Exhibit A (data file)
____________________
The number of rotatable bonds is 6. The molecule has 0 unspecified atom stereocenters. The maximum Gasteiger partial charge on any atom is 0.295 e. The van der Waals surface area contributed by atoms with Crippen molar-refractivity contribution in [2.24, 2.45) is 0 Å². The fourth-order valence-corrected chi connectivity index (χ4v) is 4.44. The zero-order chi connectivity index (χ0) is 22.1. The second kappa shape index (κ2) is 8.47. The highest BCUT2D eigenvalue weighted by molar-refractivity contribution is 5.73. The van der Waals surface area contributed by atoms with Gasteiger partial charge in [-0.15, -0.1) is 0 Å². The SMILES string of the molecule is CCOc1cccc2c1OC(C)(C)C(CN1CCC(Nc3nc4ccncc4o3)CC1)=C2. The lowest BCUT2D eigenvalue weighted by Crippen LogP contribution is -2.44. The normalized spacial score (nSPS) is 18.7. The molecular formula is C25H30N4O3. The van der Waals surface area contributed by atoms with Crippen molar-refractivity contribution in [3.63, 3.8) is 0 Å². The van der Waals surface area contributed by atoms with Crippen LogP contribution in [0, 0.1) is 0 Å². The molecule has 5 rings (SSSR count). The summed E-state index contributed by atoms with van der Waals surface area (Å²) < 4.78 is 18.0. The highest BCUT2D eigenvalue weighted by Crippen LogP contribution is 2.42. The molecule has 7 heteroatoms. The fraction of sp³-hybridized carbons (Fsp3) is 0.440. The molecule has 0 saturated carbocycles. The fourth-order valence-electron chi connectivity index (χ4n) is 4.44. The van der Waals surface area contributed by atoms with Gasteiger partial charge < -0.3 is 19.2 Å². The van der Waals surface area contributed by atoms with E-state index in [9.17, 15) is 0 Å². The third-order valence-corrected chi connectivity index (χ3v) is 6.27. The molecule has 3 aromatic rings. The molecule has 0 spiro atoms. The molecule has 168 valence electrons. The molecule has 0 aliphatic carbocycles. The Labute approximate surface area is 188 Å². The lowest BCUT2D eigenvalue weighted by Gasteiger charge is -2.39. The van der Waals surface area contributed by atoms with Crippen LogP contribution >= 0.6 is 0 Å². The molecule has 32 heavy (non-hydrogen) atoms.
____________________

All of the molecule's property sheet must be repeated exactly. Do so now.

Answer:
The number of rotatable bonds is 6. The molecule has 0 unspecified atom stereocenters. The maximum Gasteiger partial charge on any atom is 0.295 e. The van der Waals surface area contributed by atoms with Crippen molar-refractivity contribution in [2.24, 2.45) is 0 Å². The fourth-order valence-corrected chi connectivity index (χ4v) is 4.44. The zero-order chi connectivity index (χ0) is 22.1. The second kappa shape index (κ2) is 8.47. The highest BCUT2D eigenvalue weighted by molar-refractivity contribution is 5.73. The van der Waals surface area contributed by atoms with Gasteiger partial charge in [-0.15, -0.1) is 0 Å². The SMILES string of the molecule is CCOc1cccc2c1OC(C)(C)C(CN1CCC(Nc3nc4ccncc4o3)CC1)=C2. The lowest BCUT2D eigenvalue weighted by Crippen LogP contribution is -2.44. The normalized spacial score (nSPS) is 18.7. The molecular formula is C25H30N4O3. The van der Waals surface area contributed by atoms with Crippen molar-refractivity contribution in [3.63, 3.8) is 0 Å². The van der Waals surface area contributed by atoms with Crippen LogP contribution in [0, 0.1) is 0 Å². The molecule has 5 rings (SSSR count). The summed E-state index contributed by atoms with van der Waals surface area (Å²) < 4.78 is 18.0. The highest BCUT2D eigenvalue weighted by Crippen LogP contribution is 2.42. The molecule has 7 heteroatoms. The fraction of sp³-hybridized carbons (Fsp3) is 0.440. The molecule has 0 saturated carbocycles. The fourth-order valence-electron chi connectivity index (χ4n) is 4.44. The van der Waals surface area contributed by atoms with Gasteiger partial charge < -0.3 is 19.2 Å². The van der Waals surface area contributed by atoms with E-state index in [9.17, 15) is 0 Å². The third-order valence-corrected chi connectivity index (χ3v) is 6.27. The molecule has 3 aromatic rings. The molecule has 0 spiro atoms. The molecule has 168 valence electrons. The molecule has 0 aliphatic carbocycles. The Labute approximate surface area is 188 Å². The lowest BCUT2D eigenvalue weighted by Gasteiger charge is -2.39. The van der Waals surface area contributed by atoms with Crippen LogP contribution >= 0.6 is 0 Å². The molecule has 32 heavy (non-hydrogen) atoms.